The bond bubble question remains alive. We’ve had a bit of banking worry stemming from Europe, again, but the employment picture in the U.S. is starting to show signs of daylight ahead. Data trends are never smooth so the next economic number could once again cause the double-dip advocates to resume their chest-pounding ways. But as this is written, it’s the believers in sustained expansion who are in control of trading. That would not be bullish for fixed income.
That’s not an ideal state of affairs for the the ETF Pullback model I introduced on Seeking Alpha a month and a half ago. This is the second week of a primarily fixed-income posture.
Here’s the current list.
- Vanguard Long-Term Govt. Bond (NASDAQ:VGLT)
- Vanguard Long-Term Bond (NYSEARCA:BLV)
- iShares IBoxx $ Invest Grade Bonds (NYSEARCA:LQD)
- Vanguard Intermediate-Term Bonds (NYSEARCA:BIV)
- SPDR Barclays Capital Long Treasuries (NYSEARCA:TLO)
This is last week’s list.
- iShares Barclays 20+ Yr. Treas. (NYSEARCA:TLT)
- PIMCO 25 Yr. Zero Coupon US Treas. (NYSEARCA:ZROZ)
- PowerShares Emerging Markets (NYSEARCA:PCY)
- Vanguard Long-Term Govt. Bond (VGLT)
- Vanguard Long-Term Bond (BLV)
Obviously, if bad economic news returns in the next few days, the portfolio will probably go back to trouncing the market, as it has for much of the time since I started trading it. But every strategy has its cold periods and if the market continues to reject the double-dip scenario, I figure to be heading into a second week of underperformance.
This raises the obvious question of why I don’t just set the strategy aside for now. The reason is that I and the market have been wrong a lot regarding economic expectations so my confidence in the case for cyclical upturn (or any other scenario for that matter) is weak. I recognize that the model can be wrong just as easily as I and other traders can be. But when something has performed as well as this strategy has so far, I’m willing to cut it some slack. Nobody can outperform all the time so I’m willing to stick with a sensible strategy even during the course of cold spells. (See Appendix below for model details and performance information.)
Speaking of sensibility, the idea of buying heretofore strong stocks or ETFs on pullbacks is not something I invented. It’s based on two well-known, well-accepted ideas.
First is the trend. In theory, things can change dramatically overnight and such back-and-forth shifts can occur all the time. That would be the trend-follower’s nightmare. But in practice, change is more often than not evolutionary rather than revolutionary, affording investors and traders plenty of opportunity to detect a weakening of a trend and get out. Doing that is easier said than done and proficiency in this regard is what often determines investment or trading success, or lack thereof.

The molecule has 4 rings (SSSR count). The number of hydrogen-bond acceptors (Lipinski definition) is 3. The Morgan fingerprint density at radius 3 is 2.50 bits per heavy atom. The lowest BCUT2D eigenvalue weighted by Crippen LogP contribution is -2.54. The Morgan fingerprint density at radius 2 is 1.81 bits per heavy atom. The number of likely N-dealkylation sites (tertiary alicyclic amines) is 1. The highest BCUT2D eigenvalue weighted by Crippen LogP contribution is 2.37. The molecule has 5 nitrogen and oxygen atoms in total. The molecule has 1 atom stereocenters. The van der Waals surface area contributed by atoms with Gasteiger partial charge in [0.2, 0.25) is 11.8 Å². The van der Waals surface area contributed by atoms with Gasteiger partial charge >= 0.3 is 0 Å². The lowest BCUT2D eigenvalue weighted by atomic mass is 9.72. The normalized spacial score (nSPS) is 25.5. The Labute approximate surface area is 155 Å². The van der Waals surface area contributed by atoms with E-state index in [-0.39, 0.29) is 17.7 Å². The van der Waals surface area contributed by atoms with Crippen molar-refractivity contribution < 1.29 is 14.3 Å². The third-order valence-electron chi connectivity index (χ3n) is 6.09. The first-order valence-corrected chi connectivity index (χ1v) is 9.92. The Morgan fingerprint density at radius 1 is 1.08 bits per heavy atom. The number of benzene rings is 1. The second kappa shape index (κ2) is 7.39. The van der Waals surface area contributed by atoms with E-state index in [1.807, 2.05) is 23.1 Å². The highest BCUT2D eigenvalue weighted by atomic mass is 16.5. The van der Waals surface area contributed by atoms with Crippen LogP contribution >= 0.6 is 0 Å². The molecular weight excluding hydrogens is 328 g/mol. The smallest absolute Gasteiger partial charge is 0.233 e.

Second is the notion that no matter how strong a trend, it will never follow a straight line pattern. There are always zigs and zags. In uptrends, these come from pauses in buying as demand gets temporarily satiated, profit taking, etc.
The pullback model will falter if a trend truly experiences a sudden break, in which case the pullback would not be just another zag but the start of something long and ugly. The performance record of the model comes from the fact that trends have, over time, shown themselves statistically more likely to continue rather than abruptly reverse. And by the way, this isn’t the first time I’ve tested and worked with pullback. I’ve been seeing the phenomenon in one form or another for a long time.
This is a one-week rebalancing strategy. If the bond trend is truly broken, I expect the model to turn away from that asset class sooner rather than later.
To create this model, I started with a very broad-based ETF screen I created in StockScreen123.com.
- Eliminate ETFs for which volume averaged less than 10,000 shares over the past five trading days
- Eliminate HOLDRs (I don't want to be bothered with the need to trade in multiples of 100 shares)
- Eliminate leveraged and short ETFs (I think of these as hedging tools rather than standard ETF investments of even trading vehicles)
Then I sorted the results and select the top 5 ETFs based on the StockScreen123 ETF Rotation - Basic ranking system, which is based on the following factors:
- 120-day share price percent change - higher is better (15%)
- 1-Year Sharpe Ratio - higher is better (15%)
- 5-day share price percent change - lower is better (70%)
The idea of using weakness as a bullish indicator is certainly not new. But often, it's an add-on to other factors that, on the whole, emphasize strength. Here, the weakness factor is dominant, with a 70 percent weighting.
This model is designed to be re-run every week with the list being refreshed accordingly. I trade through FolioInvesting.com, where I pay a flat annual fee rather than a per-trade commission, so I don't care about the fact that turnover form week to week is often 80%-100%. If you want to follow an approach like this but do have to worry about commissions, the strategy tests reasonably well with three ETFs, or even with one. (Cutting the number of ETFs is far preferable to extending the holding period.)
Figure 1 shows the result of a StockScreen123 backtest of the strategy from 3/31/01 through 7/22/10.
Figure 3 covers the past five years, a very challenging market environment that witnessed the fizzling of many strategies that had succeeded for a long time.
Disclosure: Long VGLT, BLV, LQD, BIV, TLO